Tuesday, June 19, 2018

Different phases of growth and change in human organisations

When reflecting on the current state of an organisation (whether a university, a research group, an NGO, a funding agency, a state government department, a business, ...) it is natural to consider two questions.

How did it get to where it is today? In particular, what is the origin of its current positive and negative properties?

What can be done to move it in a positive direction in the future?

Human organisations are complex and diverse, yet their evolution as they grow seem to exhibit certain universal features, that transcend both the purpose and the relative size of the organisation.
There is a classic article, Evolution and Revolution as Organizations, by Larry E. Greiner, originally published by the Harvard Business Review in 1972.

The article is summarised in the figure below.

Greiner was solely concerned with businesses. However, this model has since been applied to other types of organisations.
Aside: His article contains no data or references! Perhaps, his excuse is that he wrote the article in a Swiss ski resort (long before the internet) while recovering from a skiing injury!

I will illustrate the model by considering how it might describe the evolution of a scientific research group. It starts with a young faculty member and ends being part of a large research institute.

Phase 1: Creativity.
A young assistant professor (PI) starts a new research group with start-up funds and two graduate students. They are attracted to work with her because of her passion and the excitement of working on a new technique from the ground up. Lots of different things are tried to get the technique to work. Indeed the original technique does not work but a new one is discovered. Everyone works long hours in the lab. The future is uncertain. She may not get funding or tenure. There is frequent and informal communication within the group. Thus, there is really no need for formal group meetings or policies. After about five years things start to change. Papers are published. Grant applications are successful. More grad students and a postdoc join the group. Tenure is granted. But some frustrations grow as the informality no longer works. The leader spends less time in the lab, travels more, and is less available to students. This leads to the next phase.

Phase 2: Direction.
There is a need for consolidation and organisation. The new technique is now well established. The goal is now to use it as much as possible on a suite of materials. The focus is on fine tuning the technique not on making big new discoveries. Creativity is valued less. There are now weekly group meetings. Each student has a weekly meeting with the PI. Communication becomes more formal and the relationships more distant. The group is now producing a steady stream of papers attracting more grants, and is now joined by undergraduates, visiting faculty, and more grad students and postdocs. There are now formal policies about lab use. People now join the group for different reasons than before. Some are attracted by stability or reputation. Frustrations are present and conflicts associated with competition for resources, whether concerning access to instruments, time with the PI, or author order on papers. The success of the group leads to it attracting more resources. But, this comes with the cost of increased accountability and the associated administrative load. The PI now spends more time communicating with funding agencies, university management, and collaborators, than with people in the group. The PI is rarely seen in the lab, and enjoys her job less.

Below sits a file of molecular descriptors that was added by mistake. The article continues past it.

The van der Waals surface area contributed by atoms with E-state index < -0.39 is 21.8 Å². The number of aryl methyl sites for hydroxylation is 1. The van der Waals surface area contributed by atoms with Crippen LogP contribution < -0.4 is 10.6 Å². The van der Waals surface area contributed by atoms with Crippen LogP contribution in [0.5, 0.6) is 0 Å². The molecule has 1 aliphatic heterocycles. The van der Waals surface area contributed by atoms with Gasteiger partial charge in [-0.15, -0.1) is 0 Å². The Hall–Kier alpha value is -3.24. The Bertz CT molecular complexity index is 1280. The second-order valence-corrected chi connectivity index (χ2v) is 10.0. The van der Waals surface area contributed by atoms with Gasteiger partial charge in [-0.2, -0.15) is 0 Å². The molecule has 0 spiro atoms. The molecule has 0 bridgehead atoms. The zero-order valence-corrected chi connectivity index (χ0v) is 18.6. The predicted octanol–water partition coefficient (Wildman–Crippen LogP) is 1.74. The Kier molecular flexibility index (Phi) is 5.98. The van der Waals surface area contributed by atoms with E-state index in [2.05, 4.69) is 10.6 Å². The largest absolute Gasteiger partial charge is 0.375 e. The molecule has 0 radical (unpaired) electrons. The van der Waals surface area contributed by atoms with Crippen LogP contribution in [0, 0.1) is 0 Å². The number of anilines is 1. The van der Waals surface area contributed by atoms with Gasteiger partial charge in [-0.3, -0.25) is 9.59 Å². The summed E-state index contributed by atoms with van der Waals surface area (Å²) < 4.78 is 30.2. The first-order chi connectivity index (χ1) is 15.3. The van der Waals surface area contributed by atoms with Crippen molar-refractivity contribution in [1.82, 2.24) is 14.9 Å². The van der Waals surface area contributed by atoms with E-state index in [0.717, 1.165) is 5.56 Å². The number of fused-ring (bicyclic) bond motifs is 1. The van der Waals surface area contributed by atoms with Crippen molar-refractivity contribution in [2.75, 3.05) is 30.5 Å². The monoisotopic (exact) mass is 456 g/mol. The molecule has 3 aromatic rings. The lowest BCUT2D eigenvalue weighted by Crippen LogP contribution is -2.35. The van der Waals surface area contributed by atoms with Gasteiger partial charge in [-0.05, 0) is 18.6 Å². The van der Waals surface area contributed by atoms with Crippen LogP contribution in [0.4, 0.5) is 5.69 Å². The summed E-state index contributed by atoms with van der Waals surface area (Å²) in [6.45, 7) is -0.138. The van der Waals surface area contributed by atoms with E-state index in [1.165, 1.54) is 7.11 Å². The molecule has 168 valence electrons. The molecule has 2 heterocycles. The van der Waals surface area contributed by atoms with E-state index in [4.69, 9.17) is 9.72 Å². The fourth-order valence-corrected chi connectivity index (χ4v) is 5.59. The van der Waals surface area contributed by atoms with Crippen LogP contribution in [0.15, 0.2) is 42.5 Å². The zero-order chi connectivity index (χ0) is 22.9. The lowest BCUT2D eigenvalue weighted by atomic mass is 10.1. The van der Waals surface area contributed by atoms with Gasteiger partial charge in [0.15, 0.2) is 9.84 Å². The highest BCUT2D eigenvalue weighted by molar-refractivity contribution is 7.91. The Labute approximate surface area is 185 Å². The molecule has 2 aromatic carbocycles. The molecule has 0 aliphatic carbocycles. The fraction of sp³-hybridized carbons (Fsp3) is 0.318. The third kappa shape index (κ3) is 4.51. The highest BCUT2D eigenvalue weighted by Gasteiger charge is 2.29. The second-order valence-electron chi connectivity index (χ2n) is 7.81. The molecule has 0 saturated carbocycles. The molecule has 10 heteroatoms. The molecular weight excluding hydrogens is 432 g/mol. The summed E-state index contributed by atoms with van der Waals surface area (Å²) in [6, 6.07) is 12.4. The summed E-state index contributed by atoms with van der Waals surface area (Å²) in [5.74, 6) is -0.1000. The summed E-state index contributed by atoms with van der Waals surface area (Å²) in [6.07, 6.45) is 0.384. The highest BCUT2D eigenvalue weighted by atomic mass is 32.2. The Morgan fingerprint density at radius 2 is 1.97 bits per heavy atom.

Phase 3: Delegation.
The PI now delegates supervision of graduate students to postdocs. A technical officer is hired to manage the lab. A group secretary (or PA) takes care of many administrative matters and schedules meetings between group members and the PI. A theory postdoc is hired to do in-house theory. The department hires a new junior faculty member to work in a research area that has some overlap with this well-established group. As the group grows into new areas it becomes divided by research topic or technique. Competition between sub-groups emerge for resources and attention. The PI has lost control over the whole operation and there is a lack of co-ordination between sub-groups.

Phase 4: Co-ordination.
Part of the research group moves into new labs in a new institute building on campus, with a newly hired director. He works with his business manager to impose co-ordination between research groups. The original PI often receives attractive job offers and finally moves to a different university, partly in frustration. The institute director uses this as an opportunity to "reorganise" the different groups in the institute with the goal to make them co-ordinate better about use of instruments, grant applications, and collaborations. He also puts pressure on each group to be self-sustaining financially.